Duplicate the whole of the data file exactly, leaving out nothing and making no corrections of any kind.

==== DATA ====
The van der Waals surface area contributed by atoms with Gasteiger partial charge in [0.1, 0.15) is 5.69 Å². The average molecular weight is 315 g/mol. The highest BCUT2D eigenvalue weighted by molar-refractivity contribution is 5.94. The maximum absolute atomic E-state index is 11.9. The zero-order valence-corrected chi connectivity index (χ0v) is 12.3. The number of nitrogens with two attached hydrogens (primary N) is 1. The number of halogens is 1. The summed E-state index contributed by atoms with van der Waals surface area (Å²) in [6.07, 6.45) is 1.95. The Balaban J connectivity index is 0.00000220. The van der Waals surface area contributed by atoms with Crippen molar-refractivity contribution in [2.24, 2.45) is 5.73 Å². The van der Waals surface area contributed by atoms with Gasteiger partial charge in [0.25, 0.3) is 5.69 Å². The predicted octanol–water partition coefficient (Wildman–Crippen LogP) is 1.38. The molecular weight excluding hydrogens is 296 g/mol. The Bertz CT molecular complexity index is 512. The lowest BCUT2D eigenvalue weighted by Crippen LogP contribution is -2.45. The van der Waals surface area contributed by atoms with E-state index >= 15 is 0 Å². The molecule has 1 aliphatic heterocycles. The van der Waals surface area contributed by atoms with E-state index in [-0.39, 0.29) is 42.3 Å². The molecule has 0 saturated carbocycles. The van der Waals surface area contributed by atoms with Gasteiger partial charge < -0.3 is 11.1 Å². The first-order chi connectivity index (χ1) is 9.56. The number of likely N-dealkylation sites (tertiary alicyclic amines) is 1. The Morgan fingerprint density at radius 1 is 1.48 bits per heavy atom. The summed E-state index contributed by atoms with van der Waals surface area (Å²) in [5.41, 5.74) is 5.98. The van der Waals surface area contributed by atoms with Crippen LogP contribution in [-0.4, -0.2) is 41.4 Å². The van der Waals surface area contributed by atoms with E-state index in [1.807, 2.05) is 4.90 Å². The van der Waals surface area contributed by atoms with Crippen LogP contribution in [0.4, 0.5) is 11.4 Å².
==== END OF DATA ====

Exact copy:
The van der Waals surface area contributed by atoms with Gasteiger partial charge in [0.1, 0.15) is 5.69 Å². The average molecular weight is 315 g/mol. The highest BCUT2D eigenvalue weighted by molar-refractivity contribution is 5.94. The maximum absolute atomic E-state index is 11.9. The zero-order valence-corrected chi connectivity index (χ0v) is 12.3. The number of nitrogens with two attached hydrogens (primary N) is 1. The number of halogens is 1. The summed E-state index contributed by atoms with van der Waals surface area (Å²) in [6.07, 6.45) is 1.95. The Balaban J connectivity index is 0.00000220. The van der Waals surface area contributed by atoms with Crippen molar-refractivity contribution in [2.24, 2.45) is 5.73 Å². The van der Waals surface area contributed by atoms with Gasteiger partial charge in [0.25, 0.3) is 5.69 Å². The predicted octanol–water partition coefficient (Wildman–Crippen LogP) is 1.38. The molecular weight excluding hydrogens is 296 g/mol. The Bertz CT molecular complexity index is 512. The lowest BCUT2D eigenvalue weighted by Crippen LogP contribution is -2.45. The van der Waals surface area contributed by atoms with E-state index >= 15 is 0 Å². The molecule has 1 aliphatic heterocycles. The van der Waals surface area contributed by atoms with E-state index in [-0.39, 0.29) is 42.3 Å². The molecule has 0 saturated carbocycles. The van der Waals surface area contributed by atoms with Gasteiger partial charge < -0.3 is 11.1 Å². The first-order chi connectivity index (χ1) is 9.56. The number of likely N-dealkylation sites (tertiary alicyclic amines) is 1. The Morgan fingerprint density at radius 1 is 1.48 bits per heavy atom. The summed E-state index contributed by atoms with van der Waals surface area (Å²) in [5.41, 5.74) is 5.98. The van der Waals surface area contributed by atoms with Crippen LogP contribution in [-0.4, -0.2) is 41.4 Å². The van der Waals surface area contributed by atoms with E-state index in [1.807, 2.05) is 4.90 Å². The van der Waals surface area contributed by atoms with Crippen LogP contribution in [0.4, 0.5) is 11.4 Å².